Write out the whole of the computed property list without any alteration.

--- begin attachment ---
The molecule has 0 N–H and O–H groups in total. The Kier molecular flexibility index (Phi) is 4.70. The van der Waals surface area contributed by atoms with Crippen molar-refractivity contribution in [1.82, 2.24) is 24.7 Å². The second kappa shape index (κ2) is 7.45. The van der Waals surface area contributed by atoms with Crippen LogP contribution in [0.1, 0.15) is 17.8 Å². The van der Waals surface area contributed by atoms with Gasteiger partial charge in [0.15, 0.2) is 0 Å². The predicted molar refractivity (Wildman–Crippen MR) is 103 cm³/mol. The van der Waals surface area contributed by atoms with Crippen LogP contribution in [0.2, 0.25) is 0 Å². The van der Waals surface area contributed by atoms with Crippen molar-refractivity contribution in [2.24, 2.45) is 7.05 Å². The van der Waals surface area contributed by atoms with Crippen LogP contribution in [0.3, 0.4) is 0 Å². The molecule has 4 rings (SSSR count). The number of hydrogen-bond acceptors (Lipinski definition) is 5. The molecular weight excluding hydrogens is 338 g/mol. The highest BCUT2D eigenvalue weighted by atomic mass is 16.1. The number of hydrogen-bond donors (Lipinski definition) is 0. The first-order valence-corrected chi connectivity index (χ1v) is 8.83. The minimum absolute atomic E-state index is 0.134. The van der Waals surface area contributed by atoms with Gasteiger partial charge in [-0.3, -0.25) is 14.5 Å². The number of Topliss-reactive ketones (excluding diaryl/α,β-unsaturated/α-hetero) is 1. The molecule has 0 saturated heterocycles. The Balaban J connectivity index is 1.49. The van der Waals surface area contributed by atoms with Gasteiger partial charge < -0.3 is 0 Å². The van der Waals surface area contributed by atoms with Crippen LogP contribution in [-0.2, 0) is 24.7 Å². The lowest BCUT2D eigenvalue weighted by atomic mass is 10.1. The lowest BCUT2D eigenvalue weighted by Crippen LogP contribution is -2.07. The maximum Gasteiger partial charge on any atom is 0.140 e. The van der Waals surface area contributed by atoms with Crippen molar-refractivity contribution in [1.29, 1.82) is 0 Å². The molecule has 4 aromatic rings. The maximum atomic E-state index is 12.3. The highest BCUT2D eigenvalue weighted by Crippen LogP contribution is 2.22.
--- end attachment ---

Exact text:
The molecule has 0 N–H and O–H groups in total. The Kier molecular flexibility index (Phi) is 4.70. The van der Waals surface area contributed by atoms with Crippen molar-refractivity contribution in [1.82, 2.24) is 24.7 Å². The second kappa shape index (κ2) is 7.45. The van der Waals surface area contributed by atoms with Crippen LogP contribution in [0.1, 0.15) is 17.8 Å². The van der Waals surface area contributed by atoms with Gasteiger partial charge in [0.15, 0.2) is 0 Å². The predicted molar refractivity (Wildman–Crippen MR) is 103 cm³/mol. The van der Waals surface area contributed by atoms with Crippen LogP contribution in [0.2, 0.25) is 0 Å². The van der Waals surface area contributed by atoms with Crippen molar-refractivity contribution in [2.24, 2.45) is 7.05 Å². The van der Waals surface area contributed by atoms with Crippen LogP contribution in [0.3, 0.4) is 0 Å². The molecule has 4 rings (SSSR count). The number of hydrogen-bond acceptors (Lipinski definition) is 5. The molecular weight excluding hydrogens is 338 g/mol. The highest BCUT2D eigenvalue weighted by atomic mass is 16.1. The number of hydrogen-bond donors (Lipinski definition) is 0. The first-order valence-corrected chi connectivity index (χ1v) is 8.83. The minimum absolute atomic E-state index is 0.134. The van der Waals surface area contributed by atoms with Gasteiger partial charge in [-0.3, -0.25) is 14.5 Å². The number of Topliss-reactive ketones (excluding diaryl/α,β-unsaturated/α-hetero) is 1. The molecule has 0 saturated heterocycles. The Balaban J connectivity index is 1.49. The van der Waals surface area contributed by atoms with Gasteiger partial charge < -0.3 is 0 Å². The van der Waals surface area contributed by atoms with Crippen LogP contribution in [-0.2, 0) is 24.7 Å². The lowest BCUT2D eigenvalue weighted by atomic mass is 10.1. The lowest BCUT2D eigenvalue weighted by Crippen LogP contribution is -2.07. The maximum Gasteiger partial charge on any atom is 0.140 e. The van der Waals surface area contributed by atoms with Crippen molar-refractivity contribution in [1.29, 1.82) is 0 Å². The molecule has 4 aromatic rings. The maximum atomic E-state index is 12.3. The highest BCUT2D eigenvalue weighted by Crippen LogP contribution is 2.22.